Cholera cases in the Caribbean nation have already begun to surge. The U.N. Office for the Coordination of Humanitarian Affairs said that the western and northern regions of the country reported an upswing in new cases. Haitian health officials said they have recorded more than 70 new cases a day since the beginning of March, according to USA Today.
Medical teams have already been sent to the affected areas, but the U.N. said its work is hampered by a lack of coordination and funding for salaries paid to those working at cholera treatment centers.
The regular operations of the Haitian government have practically halted since Prime Minister Garry Conille suddenly resigned in February after clashing with President Michel Martelly. Laurent Lamothe, Martelly’s foreign affairs minister, was chosen as a replacement, but it remains unclear when Parliament will vote on his candidacy.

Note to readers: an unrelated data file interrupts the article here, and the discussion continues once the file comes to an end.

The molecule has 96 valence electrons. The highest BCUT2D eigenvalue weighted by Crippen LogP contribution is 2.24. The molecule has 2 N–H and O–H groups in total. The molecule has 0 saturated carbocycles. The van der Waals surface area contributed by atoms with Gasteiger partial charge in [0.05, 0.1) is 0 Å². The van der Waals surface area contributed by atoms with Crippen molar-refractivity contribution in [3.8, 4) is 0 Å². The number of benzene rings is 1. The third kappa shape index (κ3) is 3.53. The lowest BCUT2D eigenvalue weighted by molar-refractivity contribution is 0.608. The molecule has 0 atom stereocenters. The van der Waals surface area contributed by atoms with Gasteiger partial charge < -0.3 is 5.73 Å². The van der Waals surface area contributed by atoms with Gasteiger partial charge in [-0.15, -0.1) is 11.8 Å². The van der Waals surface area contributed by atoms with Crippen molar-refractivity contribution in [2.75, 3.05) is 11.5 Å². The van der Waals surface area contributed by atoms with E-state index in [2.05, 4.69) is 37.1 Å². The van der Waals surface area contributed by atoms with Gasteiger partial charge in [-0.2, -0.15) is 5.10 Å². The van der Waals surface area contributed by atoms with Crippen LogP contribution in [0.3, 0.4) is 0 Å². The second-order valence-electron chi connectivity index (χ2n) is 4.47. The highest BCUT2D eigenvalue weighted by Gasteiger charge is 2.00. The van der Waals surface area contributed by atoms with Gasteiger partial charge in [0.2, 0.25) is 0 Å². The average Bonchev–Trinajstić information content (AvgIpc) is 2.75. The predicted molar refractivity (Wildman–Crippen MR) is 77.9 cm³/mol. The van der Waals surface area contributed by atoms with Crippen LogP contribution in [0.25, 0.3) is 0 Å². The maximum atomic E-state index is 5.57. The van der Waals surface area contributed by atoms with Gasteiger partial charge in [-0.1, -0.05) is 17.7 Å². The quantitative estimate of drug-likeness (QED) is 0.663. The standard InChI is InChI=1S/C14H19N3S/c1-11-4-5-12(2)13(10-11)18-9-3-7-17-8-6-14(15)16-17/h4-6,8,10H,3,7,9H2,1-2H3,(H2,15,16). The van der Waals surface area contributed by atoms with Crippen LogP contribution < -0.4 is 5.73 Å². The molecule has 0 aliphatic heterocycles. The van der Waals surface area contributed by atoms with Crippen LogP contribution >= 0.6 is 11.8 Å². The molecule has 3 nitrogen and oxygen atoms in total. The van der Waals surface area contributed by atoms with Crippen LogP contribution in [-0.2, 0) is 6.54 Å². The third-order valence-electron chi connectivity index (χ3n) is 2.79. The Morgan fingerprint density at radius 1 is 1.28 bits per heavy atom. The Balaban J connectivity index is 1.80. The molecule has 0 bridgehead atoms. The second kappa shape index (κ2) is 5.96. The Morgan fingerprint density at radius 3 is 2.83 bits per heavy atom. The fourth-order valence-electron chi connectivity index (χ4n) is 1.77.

Partners in Health, a Boston-based non-profit, hoped to introduce a new vaccine to Haiti, but an ethics committee has yet to green-light the controversial program, USA Today reports.
The cholera outbreak, now considered the largest in the world, has killed more than 7,000 people and sickened over 500,000 more. It was likely introduced by a U.N. peacekeeping team from Nepal in the months after the devastating January 2010 earthquake.